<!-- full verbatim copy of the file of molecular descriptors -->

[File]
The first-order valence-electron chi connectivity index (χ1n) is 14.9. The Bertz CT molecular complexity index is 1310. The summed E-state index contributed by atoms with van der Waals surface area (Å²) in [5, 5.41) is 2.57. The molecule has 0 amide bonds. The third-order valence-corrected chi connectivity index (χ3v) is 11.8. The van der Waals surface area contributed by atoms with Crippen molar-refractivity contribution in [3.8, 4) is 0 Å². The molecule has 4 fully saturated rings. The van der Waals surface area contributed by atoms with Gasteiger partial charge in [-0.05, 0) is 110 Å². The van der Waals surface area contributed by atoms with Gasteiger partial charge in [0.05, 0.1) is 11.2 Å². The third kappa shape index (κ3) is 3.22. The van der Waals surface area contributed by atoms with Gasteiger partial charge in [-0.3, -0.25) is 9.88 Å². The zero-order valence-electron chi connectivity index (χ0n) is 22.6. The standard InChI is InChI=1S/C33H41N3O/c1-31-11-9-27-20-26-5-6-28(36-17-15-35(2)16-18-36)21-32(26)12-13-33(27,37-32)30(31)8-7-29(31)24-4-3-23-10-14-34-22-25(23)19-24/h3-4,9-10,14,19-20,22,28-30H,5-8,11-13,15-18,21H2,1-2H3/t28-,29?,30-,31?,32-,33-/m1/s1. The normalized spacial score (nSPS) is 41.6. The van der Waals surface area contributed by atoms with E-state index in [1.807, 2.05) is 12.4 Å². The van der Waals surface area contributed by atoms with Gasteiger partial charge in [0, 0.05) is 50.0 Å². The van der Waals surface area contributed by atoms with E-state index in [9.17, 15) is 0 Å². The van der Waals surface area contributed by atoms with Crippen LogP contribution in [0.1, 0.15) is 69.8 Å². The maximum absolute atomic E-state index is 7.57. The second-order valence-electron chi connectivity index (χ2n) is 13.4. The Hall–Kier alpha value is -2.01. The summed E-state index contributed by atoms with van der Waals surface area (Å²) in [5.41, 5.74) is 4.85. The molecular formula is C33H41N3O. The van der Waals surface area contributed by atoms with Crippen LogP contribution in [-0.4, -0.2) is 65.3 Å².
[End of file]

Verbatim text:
The first-order valence-electron chi connectivity index (χ1n) is 14.9. The Bertz CT molecular complexity index is 1310. The summed E-state index contributed by atoms with van der Waals surface area (Å²) in [5, 5.41) is 2.57. The molecule has 0 amide bonds. The third-order valence-corrected chi connectivity index (χ3v) is 11.8. The van der Waals surface area contributed by atoms with Crippen molar-refractivity contribution in [3.8, 4) is 0 Å². The molecule has 4 fully saturated rings. The van der Waals surface area contributed by atoms with Gasteiger partial charge in [-0.05, 0) is 110 Å². The van der Waals surface area contributed by atoms with Gasteiger partial charge in [0.05, 0.1) is 11.2 Å². The third kappa shape index (κ3) is 3.22. The van der Waals surface area contributed by atoms with Gasteiger partial charge in [-0.3, -0.25) is 9.88 Å². The zero-order valence-electron chi connectivity index (χ0n) is 22.6. The standard InChI is InChI=1S/C33H41N3O/c1-31-11-9-27-20-26-5-6-28(36-17-15-35(2)16-18-36)21-32(26)12-13-33(27,37-32)30(31)8-7-29(31)24-4-3-23-10-14-34-22-25(23)19-24/h3-4,9-10,14,19-20,22,28-30H,5-8,11-13,15-18,21H2,1-2H3/t28-,29?,30-,31?,32-,33-/m1/s1. The normalized spacial score (nSPS) is 41.6. The van der Waals surface area contributed by atoms with E-state index in [1.807, 2.05) is 12.4 Å². The van der Waals surface area contributed by atoms with Gasteiger partial charge in [0, 0.05) is 50.0 Å². The van der Waals surface area contributed by atoms with E-state index in [9.17, 15) is 0 Å². The van der Waals surface area contributed by atoms with Crippen LogP contribution in [0.1, 0.15) is 69.8 Å². The maximum absolute atomic E-state index is 7.57. The second-order valence-electron chi connectivity index (χ2n) is 13.4. The Hall–Kier alpha value is -2.01. The summed E-state index contributed by atoms with van der Waals surface area (Å²) in [5.41, 5.74) is 4.85. The molecular formula is C33H41N3O. The van der Waals surface area contributed by atoms with Crippen LogP contribution in [-0.4, -0.2) is 65.3 Å².